Peer Approaches to Lupus Self-management (PALS)
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|ClinicalTrials.gov Identifier: NCT03734055|
Recruitment Status : Recruiting
First Posted : November 7, 2018
Last Update Posted : February 6, 2020
|Condition or disease||Intervention/treatment||Phase|
|Systemic Lupus Erythematosus Quality of Life Behavior, Health||Behavioral: Peer Mentoring Behavioral: Social Support Group||Not Applicable|
|Study Type :||Interventional (Clinical Trial)|
|Estimated Enrollment :||300 participants|
|Intervention Model:||Parallel Assignment|
|Masking:||None (Open Label)|
|Primary Purpose:||Health Services Research|
|Official Title:||Peer Approaches to Lupus Self-management|
|Actual Study Start Date :||November 30, 2018|
|Estimated Primary Completion Date :||June 30, 2023|
|Estimated Study Completion Date :||September 25, 2023|
Experimental: Peer Mentoring
The program will consist of 12 sessions of peer mentoring that will include one standard educational session by telephone or video for approximately 60 minutes every 2 weeks. Additional interaction will be discouraged, but mentees and mentors will be asked to report any additional social interaction should it occur. The bi-weekly educational session will be generally structured in three parts: introduction, structured education, and problem solving. 60-minute calls are necessary for the delivery of educational content and mentors and mentees to be able to discuss their own experiences and potential solutions.
Behavioral: Peer Mentoring
Manualized peer mentorship program designed to provide modeling and reinforcement by peers (mentors) to other African American women with SLE (mentees) to encourage them to engage in activities that promote disease self-management.
Active Comparator: Social Support Group
Mentees randomized to the social support control group will be enrolled in a lupus support group designed specifically for this project.
Behavioral: Social Support Group
Social support controls will participate in a lupus support group created for this project, on the same schedule as peer mentoring sessions.
- Satisfaction in Quality of Life as assessed by the LUP-QOL (Lupus Quality of Life Questionnaire [ Time Frame: Baseline to 12 months post-intervention ]Quality of life will be assessed by using The LUP-QOL (Lupus Quality of Life Questionnaire), which assesses areas of the participant's life that may be affected by lupus. The score ranges from 0-100. A score of '0' indicates the lowest quality of life, and a score of 100 indicates the best quality of life.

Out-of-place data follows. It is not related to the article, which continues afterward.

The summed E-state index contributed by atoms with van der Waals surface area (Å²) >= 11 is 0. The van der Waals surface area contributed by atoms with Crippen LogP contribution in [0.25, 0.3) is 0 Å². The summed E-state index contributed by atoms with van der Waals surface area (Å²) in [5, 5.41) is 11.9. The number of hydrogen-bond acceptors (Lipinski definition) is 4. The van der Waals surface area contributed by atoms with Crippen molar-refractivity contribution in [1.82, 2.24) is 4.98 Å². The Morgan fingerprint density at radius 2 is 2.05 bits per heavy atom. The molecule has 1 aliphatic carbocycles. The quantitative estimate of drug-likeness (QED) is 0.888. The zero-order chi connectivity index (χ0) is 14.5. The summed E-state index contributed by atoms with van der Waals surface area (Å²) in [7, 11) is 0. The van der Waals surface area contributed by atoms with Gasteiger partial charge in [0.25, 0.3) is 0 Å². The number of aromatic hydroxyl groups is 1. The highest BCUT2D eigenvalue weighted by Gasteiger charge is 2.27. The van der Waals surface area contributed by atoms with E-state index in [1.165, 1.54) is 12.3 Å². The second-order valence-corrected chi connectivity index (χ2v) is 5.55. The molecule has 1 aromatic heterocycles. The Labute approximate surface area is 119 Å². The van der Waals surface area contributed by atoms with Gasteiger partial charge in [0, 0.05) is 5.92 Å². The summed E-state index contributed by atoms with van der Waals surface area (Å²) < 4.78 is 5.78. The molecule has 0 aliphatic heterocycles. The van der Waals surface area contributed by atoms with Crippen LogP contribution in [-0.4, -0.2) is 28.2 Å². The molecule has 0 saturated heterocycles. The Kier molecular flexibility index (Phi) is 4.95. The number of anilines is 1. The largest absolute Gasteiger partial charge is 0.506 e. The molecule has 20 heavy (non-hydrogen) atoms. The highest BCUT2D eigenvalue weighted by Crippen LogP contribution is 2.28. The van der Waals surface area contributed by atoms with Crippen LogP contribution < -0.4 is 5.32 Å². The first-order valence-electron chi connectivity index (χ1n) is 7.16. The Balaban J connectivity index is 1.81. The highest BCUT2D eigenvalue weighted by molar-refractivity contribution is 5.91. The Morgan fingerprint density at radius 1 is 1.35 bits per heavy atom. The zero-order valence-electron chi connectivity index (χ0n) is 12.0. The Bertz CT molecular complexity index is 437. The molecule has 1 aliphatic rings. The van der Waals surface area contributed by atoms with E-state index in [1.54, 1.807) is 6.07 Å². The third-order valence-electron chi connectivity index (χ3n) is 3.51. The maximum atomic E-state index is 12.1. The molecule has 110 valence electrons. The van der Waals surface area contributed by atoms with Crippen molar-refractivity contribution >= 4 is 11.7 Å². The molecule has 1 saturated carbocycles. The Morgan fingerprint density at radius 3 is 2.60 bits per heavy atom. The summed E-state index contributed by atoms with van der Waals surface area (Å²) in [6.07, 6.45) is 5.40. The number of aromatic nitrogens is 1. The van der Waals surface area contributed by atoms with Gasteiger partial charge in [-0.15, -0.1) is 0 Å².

- Satisfaction in Quality of Life as assessed by the Functional Assessment of Chronic Illness Therapy-Fatigue (FACIT-F) Measurement System [ Time Frame: Baseline to 12 months post-intervention ]The Functional Assessment of Chronic Illness Therapy-Fatigue (FACIT-Fatigue) survey is a 13-question subset of the 41-question Functional Assessment of Chronic Illness Therapy-Fatigue (FACIT-F) questionnaire, with each question having 5 possible answers (not at all; a little bit; somewhat; quite a bit; very much), scored as 0, 1, 2, 3, or 4, respectively. The full range of FACIT-Fatigue scores is from 0 to 52. Higher scores are considered good, better, or healthy, and increasingly lower scores are considered to indicate greater fatigue.
- Change in Self-management [ Time Frame: Baseline to 12 months post-intervention ]The Patient Activation Measure (PAM) assesses an individual's knowledge, skill, and confidence for managing their health and healthcare. Individuals who measure high on this assessment typically understand the importance of taking a proactive role in managing their health and have the skills and confidence to do so. The PAM survey measures patients on a 0-100 scale and can segment patients into one of four activation levels along an empirically derived continuum, including "Believes Active Role Important", "Confidence and Knowledge to Take Action", "Taking Action", and "Staying Course Under Stress". Each activation level reveals insight into an array of health-related characteristics, including attitudes, motivators, behaviors, and outcomes.
- Treatment Credibility [ Time Frame: 24 weeks post-intervention ]To assess for differences in outcome expectancy, a modified treatment credibility scale developed by Borkovec and Nau (1972) will be used. Four of the questions will be used for this study, with 10-point Likert scales. These include questions regarding how logical the treatment seems, how confident participants are about treatment, and their expectancy of success
- Satisfaction with care: validated general scale [ Time Frame: 24 weeks post-intervention ]Satisfaction with Care will be measured with a previously validated general scale to measure satisfaction/dissatisfaction with health care. The 2-item scale ranges from 1 (Strongly Agree) to 5 (Strongly Disagree).
To learn more about this study, you or your doctor may contact the study research staff using the contact information provided by the sponsor.
Please refer to this study by its ClinicalTrials.gov identifier (NCT number): NCT03734055
|Contact: Edith Williams, PhDemail@example.com|
|United States, South Carolina|
|Medical University of South Carolina||Recruiting|
|Charleston, South Carolina, United States, 29425|
|Contact: Edith M Williams, PhD 843-876-1519 firstname.lastname@example.org|
|Principal Investigator: Edith M Williams, PhD|
|Principal Investigator:||Edith Williams, PhD||Medical University of South Carolina|